A safety camera trial monitoring how many people drive while using their mobile phones or not wearing seatbelts starts in Auckland today.
Waka Kotahi says no enforcement action will be taken during the trial; motorists will not receive infringement notices, warnings or any other communication from the transport agency as a result of the trial.
The trial - costing $380,000 - will run for six months across two Auckland State Highways and one local road.
All images collected during the trial will be deleted after 48 hours, except for a "small number of anonymised images" kept for reporting purposes, Waka Kotahi said.
The Automobile Association (AA) said it was "very supportive" of the trial.
Simon Douglas, AA's general manager of motoring affairs, said using a phone while driving was a habit people needed to break.
"Phones have become such an important part of our daily lives that we find it difficult to almost function without them.
"It's almost not that phones have become a part of driving, it's that driving is interrupting our continual linkage to the world through our phones and it's a habit we just need to break because when it comes to driving you need to be 100 per cent focused on that task."
Waka Kotahi said they would not be disclosing the locations being used in the trial as motorists may behave differently if they know where the cameras are located.
Waka Kotahi director of land transport Kane Patena said the agency was concerned about making sure people's privacy was protected and had carried out a privacy impact assessment to make sure personal information was not inappropriately used or disclosed.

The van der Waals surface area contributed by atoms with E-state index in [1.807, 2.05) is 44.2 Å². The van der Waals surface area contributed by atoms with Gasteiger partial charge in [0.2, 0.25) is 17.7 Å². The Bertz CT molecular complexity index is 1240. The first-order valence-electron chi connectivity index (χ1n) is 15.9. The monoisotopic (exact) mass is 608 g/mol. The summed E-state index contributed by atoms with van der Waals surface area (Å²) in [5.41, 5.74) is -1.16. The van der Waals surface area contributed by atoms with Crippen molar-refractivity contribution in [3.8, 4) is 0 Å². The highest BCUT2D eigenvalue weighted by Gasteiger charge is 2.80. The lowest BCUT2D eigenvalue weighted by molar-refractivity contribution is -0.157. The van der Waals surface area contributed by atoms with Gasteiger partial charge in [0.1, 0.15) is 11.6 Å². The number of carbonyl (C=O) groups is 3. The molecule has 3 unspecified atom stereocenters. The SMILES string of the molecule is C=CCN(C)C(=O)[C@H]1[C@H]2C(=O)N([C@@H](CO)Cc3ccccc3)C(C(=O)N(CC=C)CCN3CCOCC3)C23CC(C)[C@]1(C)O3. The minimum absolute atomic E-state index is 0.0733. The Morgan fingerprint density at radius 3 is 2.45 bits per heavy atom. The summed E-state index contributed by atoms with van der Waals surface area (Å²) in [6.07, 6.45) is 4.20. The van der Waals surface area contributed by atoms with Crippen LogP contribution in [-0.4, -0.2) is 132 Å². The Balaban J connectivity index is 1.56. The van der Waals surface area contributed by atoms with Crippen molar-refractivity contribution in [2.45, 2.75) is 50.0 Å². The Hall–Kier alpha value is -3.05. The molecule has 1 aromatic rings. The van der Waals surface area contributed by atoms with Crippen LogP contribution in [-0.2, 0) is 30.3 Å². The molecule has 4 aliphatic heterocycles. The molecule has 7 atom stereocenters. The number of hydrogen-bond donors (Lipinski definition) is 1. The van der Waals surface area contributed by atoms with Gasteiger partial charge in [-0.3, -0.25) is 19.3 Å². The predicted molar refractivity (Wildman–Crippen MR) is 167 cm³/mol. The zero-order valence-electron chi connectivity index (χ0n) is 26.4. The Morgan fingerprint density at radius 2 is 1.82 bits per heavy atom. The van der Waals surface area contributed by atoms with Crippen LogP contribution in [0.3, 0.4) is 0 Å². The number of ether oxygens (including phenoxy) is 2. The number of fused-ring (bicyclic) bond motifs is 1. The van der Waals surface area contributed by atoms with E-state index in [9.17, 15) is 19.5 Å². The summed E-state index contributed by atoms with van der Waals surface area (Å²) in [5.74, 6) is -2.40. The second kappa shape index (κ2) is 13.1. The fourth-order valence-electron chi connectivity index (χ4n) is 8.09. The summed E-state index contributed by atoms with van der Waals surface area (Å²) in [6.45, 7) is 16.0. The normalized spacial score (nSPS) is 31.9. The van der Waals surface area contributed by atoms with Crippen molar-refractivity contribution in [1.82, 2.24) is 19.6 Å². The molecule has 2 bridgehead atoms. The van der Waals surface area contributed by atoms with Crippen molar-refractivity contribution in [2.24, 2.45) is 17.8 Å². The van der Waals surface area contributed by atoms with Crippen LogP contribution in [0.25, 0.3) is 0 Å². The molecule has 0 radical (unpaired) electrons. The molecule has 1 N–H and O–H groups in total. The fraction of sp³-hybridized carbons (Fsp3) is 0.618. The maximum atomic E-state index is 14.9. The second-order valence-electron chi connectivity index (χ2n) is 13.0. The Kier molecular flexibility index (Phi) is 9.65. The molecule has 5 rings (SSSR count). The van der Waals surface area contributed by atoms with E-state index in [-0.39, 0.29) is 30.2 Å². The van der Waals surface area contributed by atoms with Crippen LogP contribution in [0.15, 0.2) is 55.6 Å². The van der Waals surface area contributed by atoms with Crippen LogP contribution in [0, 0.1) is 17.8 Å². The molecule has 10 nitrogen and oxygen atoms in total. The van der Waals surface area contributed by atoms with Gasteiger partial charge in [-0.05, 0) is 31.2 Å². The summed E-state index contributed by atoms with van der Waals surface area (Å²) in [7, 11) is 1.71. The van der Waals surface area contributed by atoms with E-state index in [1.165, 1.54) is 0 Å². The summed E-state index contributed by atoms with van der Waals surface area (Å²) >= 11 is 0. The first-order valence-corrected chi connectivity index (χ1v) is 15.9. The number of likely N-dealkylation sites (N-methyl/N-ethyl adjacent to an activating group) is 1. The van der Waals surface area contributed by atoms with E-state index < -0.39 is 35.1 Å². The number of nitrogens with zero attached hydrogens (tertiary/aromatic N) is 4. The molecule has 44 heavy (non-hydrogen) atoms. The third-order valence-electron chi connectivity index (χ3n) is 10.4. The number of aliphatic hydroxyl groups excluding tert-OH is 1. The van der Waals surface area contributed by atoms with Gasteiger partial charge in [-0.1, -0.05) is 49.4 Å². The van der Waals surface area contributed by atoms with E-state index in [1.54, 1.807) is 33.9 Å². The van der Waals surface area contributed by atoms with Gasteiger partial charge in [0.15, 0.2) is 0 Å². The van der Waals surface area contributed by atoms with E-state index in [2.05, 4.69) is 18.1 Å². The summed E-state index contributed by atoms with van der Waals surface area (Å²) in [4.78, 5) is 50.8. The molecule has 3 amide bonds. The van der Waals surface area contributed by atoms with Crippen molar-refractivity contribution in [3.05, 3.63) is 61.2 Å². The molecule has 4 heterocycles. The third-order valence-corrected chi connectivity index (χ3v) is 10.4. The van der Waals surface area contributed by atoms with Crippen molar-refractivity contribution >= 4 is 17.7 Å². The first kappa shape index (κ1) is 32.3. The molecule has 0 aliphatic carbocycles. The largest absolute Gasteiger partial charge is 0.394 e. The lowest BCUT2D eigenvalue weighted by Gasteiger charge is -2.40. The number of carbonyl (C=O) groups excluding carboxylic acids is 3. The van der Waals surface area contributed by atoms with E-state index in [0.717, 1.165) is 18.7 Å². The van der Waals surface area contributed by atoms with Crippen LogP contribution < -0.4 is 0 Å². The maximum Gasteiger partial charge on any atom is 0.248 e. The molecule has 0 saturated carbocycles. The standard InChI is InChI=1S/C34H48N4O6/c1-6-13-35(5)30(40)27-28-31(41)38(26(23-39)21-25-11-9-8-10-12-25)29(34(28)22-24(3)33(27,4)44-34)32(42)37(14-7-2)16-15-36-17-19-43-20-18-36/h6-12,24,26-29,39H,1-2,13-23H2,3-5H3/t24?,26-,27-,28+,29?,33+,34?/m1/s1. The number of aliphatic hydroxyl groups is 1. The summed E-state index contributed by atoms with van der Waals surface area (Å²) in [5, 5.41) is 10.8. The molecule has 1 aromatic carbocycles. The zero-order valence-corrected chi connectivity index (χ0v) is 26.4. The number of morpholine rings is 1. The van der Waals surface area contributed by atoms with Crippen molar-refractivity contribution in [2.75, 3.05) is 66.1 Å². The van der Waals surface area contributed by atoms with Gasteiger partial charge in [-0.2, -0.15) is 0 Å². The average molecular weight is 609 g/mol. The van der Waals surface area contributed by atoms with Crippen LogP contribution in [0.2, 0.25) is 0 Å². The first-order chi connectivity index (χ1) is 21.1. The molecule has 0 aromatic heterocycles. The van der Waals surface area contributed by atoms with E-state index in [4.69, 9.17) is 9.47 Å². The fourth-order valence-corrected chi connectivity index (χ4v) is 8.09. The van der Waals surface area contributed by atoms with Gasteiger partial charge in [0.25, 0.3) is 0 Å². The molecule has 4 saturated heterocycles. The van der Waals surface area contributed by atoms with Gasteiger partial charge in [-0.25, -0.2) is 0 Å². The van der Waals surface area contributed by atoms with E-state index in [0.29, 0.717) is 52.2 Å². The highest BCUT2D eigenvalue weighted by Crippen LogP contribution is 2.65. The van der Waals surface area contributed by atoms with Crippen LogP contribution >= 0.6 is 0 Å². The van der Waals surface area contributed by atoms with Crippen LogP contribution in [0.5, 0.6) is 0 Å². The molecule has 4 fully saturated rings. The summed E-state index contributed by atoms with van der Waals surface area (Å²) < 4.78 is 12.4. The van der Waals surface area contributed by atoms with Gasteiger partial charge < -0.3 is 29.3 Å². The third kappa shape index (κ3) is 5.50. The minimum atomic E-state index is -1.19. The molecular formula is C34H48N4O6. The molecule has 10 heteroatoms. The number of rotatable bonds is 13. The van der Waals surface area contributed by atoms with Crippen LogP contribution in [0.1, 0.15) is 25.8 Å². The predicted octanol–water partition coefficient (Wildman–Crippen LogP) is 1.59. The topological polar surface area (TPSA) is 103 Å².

In a tweet, the agency said it had also worked with the Office of the Privacy Commissioner to "address all privacy matters".
Patena said if the artificial intelligence took a picture of a driver on the road and there was no evidence of distraction then that image was automatically deleted after 15 minutes.
He said the aim of the trial was to understand the scale of the problem of distracted drivers and then determine what the next step should be to tackle it.
"We know that it contributes to a significant proportion of deaths and serious injuries on our road."
In 2020, there were 24 fatal crashes and 111 serious injuries where distraction was identified as a contributing factor, Patena said.
The results of the trial – which the agency said was the first of its kind in New Zealand - would be published in a report after the trial had been completed.
According to Waka Kotahi, on average, one person is killed every day on New Zealand roads while another seven are seriously injured.
The trial is part of Road to Zero, the country's road safety strategy. The vision of the "Road to Zero" strategy is to have no one killed or seriously injured in road crashes in New Zealand.